May 23, 2013, 11:00 am
A few weeks ago, I discussed how I discovered toward the end of graduate school that mentoring is a fantasy. In short, what I mean by this is that in any advising situation both parties often have expectations of how the relationship will work and that these expectations do not always align with each other or with reality. I came to this realization after one of my dissertation readers suggested I add a bit of Heidegger to my project. (If that sounds like the set-up to an academic punchline, well, it’s Friday, right?) Eventually, I declined, and my reader didn’t bring it up again.
As I’ve reflected on this event again recently, I’ve come to a new realization, summed up neatly in this post’s title: the point of grad school is to learn to say “no.” Let me explain.
When I was finishing my undergraduate work, I found myself looking forward to grad school as an opportunity to stop…
May 2, 2013, 8:00 am
Towards the end of grad school, I learned a key lesson about academia. I was discussing a draft of a dissertation chapter with my second reader. Although not my adviser, her work was critical for the arguments that I was building about psychological trauma and technology. Toward the end of the conversation, she said something to the effect of, “You know, this chapter could really use more Heidegger.” Inside, my heart sunk a bit. “Great,” I thought, “more to read. And from an author whose work I don’t really know.” But I dutifully wrote, “More Heidegger,” in the margin of a page, and after the meeting, I checked out a copy of The Question Concerning Technology.
I read Heidegger and tried to understand how his views on technology fit into his and my larger projects. It wasn’t especially easy going. And perhaps in the third day of thinking about Heidegger, I had an epiphany that was…
October 4, 2011, 3:00 pm
ProfHacker’s ethos from its inception has been to not provide an answer to any given question. Instead, we supply an answer that is useful to us (or to the writer of a given post), and then we ask you how you handle that particular situation. We believe in crowdsourcing. Today is one of those posts that is pointed asking you, readers, a few questions. We (and by this I mean the industry of higher education) need to do something differently. We need to train graduate students for careers that are outside of higher education.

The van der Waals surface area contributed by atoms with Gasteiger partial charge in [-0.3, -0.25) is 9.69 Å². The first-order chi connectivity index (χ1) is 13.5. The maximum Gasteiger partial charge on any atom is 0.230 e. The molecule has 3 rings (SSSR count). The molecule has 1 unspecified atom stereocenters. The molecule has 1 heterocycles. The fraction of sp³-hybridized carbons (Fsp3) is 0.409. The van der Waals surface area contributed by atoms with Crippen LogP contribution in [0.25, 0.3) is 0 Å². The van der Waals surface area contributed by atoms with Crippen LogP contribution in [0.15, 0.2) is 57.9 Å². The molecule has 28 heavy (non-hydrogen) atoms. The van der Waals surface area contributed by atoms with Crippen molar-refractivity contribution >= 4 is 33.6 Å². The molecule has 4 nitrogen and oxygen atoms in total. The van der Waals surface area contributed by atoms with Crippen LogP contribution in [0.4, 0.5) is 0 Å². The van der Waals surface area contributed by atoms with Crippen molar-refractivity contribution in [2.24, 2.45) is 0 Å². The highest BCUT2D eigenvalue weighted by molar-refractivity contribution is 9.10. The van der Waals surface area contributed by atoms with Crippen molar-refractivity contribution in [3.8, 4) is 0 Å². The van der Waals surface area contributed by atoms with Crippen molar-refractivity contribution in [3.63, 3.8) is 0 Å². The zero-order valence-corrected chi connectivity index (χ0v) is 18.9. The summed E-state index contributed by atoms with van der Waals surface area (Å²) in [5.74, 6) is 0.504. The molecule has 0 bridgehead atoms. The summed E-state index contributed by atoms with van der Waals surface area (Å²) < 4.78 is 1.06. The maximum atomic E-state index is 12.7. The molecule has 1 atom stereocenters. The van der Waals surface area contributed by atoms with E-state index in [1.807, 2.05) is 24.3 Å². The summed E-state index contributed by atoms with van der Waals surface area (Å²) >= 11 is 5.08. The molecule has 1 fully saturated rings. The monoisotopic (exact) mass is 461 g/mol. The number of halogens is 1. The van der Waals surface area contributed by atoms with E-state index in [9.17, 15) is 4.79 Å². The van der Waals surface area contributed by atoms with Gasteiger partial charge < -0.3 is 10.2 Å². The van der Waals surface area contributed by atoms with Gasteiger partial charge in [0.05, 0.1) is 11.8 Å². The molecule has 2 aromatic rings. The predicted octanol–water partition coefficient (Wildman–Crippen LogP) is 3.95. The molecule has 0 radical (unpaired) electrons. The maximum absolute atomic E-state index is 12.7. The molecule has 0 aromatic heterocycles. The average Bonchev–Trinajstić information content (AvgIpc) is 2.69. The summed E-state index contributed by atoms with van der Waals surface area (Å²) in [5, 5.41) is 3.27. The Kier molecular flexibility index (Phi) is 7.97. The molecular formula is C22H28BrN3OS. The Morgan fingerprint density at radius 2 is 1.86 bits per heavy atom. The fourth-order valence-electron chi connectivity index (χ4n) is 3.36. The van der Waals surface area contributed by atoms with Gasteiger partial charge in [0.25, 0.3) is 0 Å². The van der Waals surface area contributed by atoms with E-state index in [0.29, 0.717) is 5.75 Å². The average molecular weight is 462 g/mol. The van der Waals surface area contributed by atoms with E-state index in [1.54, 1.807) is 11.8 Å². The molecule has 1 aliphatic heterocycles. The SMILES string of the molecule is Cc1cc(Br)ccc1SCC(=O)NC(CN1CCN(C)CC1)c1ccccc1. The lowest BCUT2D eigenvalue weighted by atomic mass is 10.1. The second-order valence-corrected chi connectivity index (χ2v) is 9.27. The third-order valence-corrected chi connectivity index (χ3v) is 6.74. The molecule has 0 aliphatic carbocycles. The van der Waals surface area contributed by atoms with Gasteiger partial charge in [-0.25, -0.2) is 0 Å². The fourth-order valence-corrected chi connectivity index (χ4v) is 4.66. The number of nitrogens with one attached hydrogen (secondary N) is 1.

Last week, I wrote about Conscious Career Choices, a course that encourages those considering alternative academic careers (or careers that are outside of higher education) to think differently about the skills learned in graduate school (in this post). Today’s column concerns this same issue, but instead of looking to an external course to help…
August 9, 2011, 3:00 pm
Earlier this summer, I joined a nationally-known health club. Working out daily and having numerous personal trainers show me the finer art of weight lifting has taught me much about the art and skill of my profession as an educator. I did my research on this gym. I knew what I wanted to achieve, I understood the long-term nature of my goals, and I understood the limitations of my situation (that I wouldn’t suddenly transform into a super-model). I knew that I wasn’t in shape enough to be a gym standout, but I was determined to work the hard and achieve the goals I’d outlined for myself.
Yet the style of teaching I received at this gym wasn’t what I needed. I wanted to be challenged, pushed. I wanted my body to be sore at the end of each workout. I wanted to know that I was working as hard as I could. I wanted to know that the trainers (trainers I paid to see)…